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Donal Fox's jazz plays upon many traditions

CAMBRIDGE -- Composer/pianist Donal Fox has forged a unique amalgam of jazz, Latin American, and classical music. Past projects have focused on Johann Sebastian Bach, but the centerpiece of Saturday night's Regattabar performance was a jazz suite incorporating the music of Domenico Scarlatti .

Fox was accompanied by vibraphonist Stefon Harris , bassist John Lockwood , and drummer Terri Lyne Carrington. This instrumentation inevitably brings the Modern Jazz Quartet to mind, but Fox's band married that group's cool poise with the power and momentum of the John Coltrane Quartet.

The opening number was based on an Astor Piazzolla tango. Rather than presenting the usual string of solos, piano and vibraphone engaged in a fluid, improvisatory dialogue. Lockwood and Carrington's bass and drums provided active but essentially supportive background for the friendly jousting of Fox and Harris.

The second number was Fox's ``Inventions in Blue," which drew from Bach's Two-Part Invention No. 4 in D Minor. It began as a rapid, African-sounding vamp, spelled by lyrical piano chords that floated over the pulsating rhythm. Harris's swinging, bluesy solo was bouyed by Lockwood's walking bass and Carrington's urgent ride cymbal.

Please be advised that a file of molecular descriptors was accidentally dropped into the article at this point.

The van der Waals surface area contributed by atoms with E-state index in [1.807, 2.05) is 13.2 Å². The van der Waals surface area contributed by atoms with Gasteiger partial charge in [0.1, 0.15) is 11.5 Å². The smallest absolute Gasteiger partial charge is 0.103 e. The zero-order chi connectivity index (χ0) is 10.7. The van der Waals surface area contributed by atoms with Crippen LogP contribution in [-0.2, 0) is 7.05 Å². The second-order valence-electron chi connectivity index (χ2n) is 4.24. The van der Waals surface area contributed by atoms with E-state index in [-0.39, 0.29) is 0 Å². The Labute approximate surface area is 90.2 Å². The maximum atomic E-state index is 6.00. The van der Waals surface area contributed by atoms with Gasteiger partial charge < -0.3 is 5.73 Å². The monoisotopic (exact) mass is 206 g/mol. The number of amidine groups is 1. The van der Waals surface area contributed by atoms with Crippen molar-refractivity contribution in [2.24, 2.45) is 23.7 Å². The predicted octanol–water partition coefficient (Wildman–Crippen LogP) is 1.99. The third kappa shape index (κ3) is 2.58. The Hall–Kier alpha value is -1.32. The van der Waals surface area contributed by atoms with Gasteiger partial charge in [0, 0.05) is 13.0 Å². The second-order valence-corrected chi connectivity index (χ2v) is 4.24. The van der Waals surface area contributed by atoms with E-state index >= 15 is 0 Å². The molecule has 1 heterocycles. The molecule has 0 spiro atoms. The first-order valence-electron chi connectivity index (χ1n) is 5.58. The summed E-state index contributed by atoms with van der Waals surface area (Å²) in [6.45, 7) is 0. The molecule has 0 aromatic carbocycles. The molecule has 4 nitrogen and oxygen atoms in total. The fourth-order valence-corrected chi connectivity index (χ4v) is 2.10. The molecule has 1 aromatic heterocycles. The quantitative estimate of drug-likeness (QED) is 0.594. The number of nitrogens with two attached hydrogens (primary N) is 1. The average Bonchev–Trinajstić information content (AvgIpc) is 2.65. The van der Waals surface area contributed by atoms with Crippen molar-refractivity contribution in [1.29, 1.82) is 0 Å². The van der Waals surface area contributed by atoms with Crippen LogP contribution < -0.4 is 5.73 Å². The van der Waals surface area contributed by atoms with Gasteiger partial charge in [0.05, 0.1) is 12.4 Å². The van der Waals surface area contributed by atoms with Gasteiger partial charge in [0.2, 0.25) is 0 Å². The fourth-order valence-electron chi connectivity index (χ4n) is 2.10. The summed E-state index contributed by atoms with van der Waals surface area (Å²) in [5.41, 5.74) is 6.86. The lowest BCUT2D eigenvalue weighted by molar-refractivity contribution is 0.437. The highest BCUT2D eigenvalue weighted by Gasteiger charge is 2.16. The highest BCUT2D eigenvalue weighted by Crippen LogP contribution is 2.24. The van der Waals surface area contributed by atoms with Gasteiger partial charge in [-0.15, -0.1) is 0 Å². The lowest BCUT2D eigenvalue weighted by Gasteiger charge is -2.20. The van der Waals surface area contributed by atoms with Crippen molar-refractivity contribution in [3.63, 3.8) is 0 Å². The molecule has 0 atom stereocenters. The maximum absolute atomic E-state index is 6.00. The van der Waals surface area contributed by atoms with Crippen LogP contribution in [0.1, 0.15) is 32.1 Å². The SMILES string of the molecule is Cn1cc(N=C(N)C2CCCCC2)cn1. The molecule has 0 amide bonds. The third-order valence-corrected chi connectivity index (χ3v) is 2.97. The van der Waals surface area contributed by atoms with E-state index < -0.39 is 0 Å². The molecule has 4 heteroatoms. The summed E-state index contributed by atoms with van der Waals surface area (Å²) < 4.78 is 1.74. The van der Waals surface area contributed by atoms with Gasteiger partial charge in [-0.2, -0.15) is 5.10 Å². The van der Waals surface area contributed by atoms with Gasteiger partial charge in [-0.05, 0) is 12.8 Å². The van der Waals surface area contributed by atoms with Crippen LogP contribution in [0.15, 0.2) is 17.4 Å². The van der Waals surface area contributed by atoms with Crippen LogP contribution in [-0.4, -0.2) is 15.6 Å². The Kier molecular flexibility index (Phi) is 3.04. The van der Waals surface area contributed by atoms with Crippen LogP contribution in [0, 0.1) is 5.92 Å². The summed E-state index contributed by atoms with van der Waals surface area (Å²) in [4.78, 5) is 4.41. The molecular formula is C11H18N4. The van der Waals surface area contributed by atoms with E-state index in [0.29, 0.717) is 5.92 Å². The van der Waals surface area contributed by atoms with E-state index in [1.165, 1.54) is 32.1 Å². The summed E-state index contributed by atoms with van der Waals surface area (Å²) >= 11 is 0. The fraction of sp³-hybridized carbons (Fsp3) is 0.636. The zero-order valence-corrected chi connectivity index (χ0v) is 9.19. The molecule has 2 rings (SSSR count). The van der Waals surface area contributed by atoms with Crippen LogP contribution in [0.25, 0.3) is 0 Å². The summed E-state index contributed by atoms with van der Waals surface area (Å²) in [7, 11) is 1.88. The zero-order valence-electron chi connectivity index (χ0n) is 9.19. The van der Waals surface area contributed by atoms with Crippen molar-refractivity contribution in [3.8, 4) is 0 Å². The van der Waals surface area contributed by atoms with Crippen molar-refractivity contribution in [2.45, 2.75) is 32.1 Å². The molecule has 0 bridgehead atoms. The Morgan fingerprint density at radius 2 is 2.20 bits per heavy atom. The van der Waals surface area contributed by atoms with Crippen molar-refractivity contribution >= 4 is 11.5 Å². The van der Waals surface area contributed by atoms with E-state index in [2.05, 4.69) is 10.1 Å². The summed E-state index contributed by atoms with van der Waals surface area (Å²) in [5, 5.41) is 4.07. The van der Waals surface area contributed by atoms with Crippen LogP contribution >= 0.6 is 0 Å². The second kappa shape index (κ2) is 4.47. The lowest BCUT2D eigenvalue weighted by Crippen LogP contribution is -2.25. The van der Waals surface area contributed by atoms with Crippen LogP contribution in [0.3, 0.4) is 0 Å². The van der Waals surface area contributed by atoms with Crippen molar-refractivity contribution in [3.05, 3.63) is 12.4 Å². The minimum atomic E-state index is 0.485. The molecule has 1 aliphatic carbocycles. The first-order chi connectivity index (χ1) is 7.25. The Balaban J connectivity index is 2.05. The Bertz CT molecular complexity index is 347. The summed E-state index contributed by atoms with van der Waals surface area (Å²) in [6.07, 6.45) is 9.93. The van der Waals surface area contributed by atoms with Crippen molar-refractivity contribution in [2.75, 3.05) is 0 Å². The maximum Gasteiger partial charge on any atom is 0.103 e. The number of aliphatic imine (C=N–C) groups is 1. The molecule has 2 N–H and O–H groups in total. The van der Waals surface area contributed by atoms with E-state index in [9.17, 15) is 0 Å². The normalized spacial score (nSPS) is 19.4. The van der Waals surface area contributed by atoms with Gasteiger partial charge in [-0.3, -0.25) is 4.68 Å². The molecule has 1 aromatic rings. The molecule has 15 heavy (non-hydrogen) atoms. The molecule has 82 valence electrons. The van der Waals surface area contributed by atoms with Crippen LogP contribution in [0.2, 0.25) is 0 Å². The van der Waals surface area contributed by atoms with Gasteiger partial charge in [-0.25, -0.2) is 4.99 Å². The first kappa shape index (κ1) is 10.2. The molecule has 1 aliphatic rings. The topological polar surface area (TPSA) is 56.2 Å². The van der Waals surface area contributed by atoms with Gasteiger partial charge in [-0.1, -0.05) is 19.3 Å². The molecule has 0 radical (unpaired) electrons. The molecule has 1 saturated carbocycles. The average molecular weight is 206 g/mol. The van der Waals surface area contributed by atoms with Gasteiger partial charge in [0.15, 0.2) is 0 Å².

Then Bach's invention was introduced, played faithfully at first by piano and vibes. But Fox and Harris began stretching out as the African rhythm returned, revealing that the initial vamp had indeed been based upon a cadence of Bach's. With the full band's headlong velocity re established, Fox and Harris played intense percussive patterns that interlocked in an exciting rhythmic counterpoint.

Next came Bach's Fugue No. 23 in B Major, set to a Latin beat and building to a two-fisted Fox solo. A sensitive rendition of Horace Silver's ballad ``Peace" was dedicated to Eric Jackson's 25 years as a DJ on WGBH.

``The Scarlatti Suite" was structured similarly to ``Inventions in Blue " but built to even greater heights. Its rhythms shifted from African to tango to a suggestion of ska. Carrington soloed with spell binding counter rhythms over an almost frighteningly intense full-band vamp.

After a standing ovation from the sell-out crowd, the band encored with an affecting rendition of Schumann's gentle ``Davidsbundler" No. 2, Op. 6.

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